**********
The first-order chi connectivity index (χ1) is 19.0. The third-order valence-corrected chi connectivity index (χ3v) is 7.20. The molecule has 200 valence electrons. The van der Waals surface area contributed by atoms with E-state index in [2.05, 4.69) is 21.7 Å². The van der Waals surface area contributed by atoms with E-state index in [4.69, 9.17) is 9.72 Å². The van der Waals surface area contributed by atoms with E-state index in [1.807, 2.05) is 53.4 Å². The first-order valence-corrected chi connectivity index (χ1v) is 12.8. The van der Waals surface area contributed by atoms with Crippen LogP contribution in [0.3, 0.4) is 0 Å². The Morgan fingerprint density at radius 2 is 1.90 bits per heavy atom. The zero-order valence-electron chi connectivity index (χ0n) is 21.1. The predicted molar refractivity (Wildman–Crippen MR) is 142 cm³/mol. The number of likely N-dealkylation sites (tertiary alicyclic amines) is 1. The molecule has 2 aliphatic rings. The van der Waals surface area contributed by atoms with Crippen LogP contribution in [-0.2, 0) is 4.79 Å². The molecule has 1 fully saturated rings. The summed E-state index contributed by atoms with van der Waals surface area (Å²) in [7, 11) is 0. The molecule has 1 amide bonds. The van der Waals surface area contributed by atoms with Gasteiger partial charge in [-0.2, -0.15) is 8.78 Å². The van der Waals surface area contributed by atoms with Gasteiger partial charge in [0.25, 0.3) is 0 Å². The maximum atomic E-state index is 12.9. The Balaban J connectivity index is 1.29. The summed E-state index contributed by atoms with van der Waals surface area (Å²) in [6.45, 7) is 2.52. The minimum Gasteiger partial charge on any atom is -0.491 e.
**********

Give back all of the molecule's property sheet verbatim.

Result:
The first-order chi connectivity index (χ1) is 19.0. The third-order valence-corrected chi connectivity index (χ3v) is 7.20. The molecule has 200 valence electrons. The van der Waals surface area contributed by atoms with E-state index in [2.05, 4.69) is 21.7 Å². The van der Waals surface area contributed by atoms with E-state index in [4.69, 9.17) is 9.72 Å². The van der Waals surface area contributed by atoms with E-state index in [1.807, 2.05) is 53.4 Å². The first-order valence-corrected chi connectivity index (χ1v) is 12.8. The van der Waals surface area contributed by atoms with Crippen LogP contribution in [0.3, 0.4) is 0 Å². The Morgan fingerprint density at radius 2 is 1.90 bits per heavy atom. The zero-order valence-electron chi connectivity index (χ0n) is 21.1. The predicted molar refractivity (Wildman–Crippen MR) is 142 cm³/mol. The number of likely N-dealkylation sites (tertiary alicyclic amines) is 1. The molecule has 2 aliphatic rings. The van der Waals surface area contributed by atoms with Crippen LogP contribution in [-0.2, 0) is 4.79 Å². The molecule has 1 fully saturated rings. The summed E-state index contributed by atoms with van der Waals surface area (Å²) in [7, 11) is 0. The molecule has 1 amide bonds. The van der Waals surface area contributed by atoms with Gasteiger partial charge in [-0.2, -0.15) is 8.78 Å². The van der Waals surface area contributed by atoms with Gasteiger partial charge in [0.25, 0.3) is 0 Å². The maximum atomic E-state index is 12.9. The Balaban J connectivity index is 1.29. The summed E-state index contributed by atoms with van der Waals surface area (Å²) in [6.45, 7) is 2.52. The minimum Gasteiger partial charge on any atom is -0.491 e.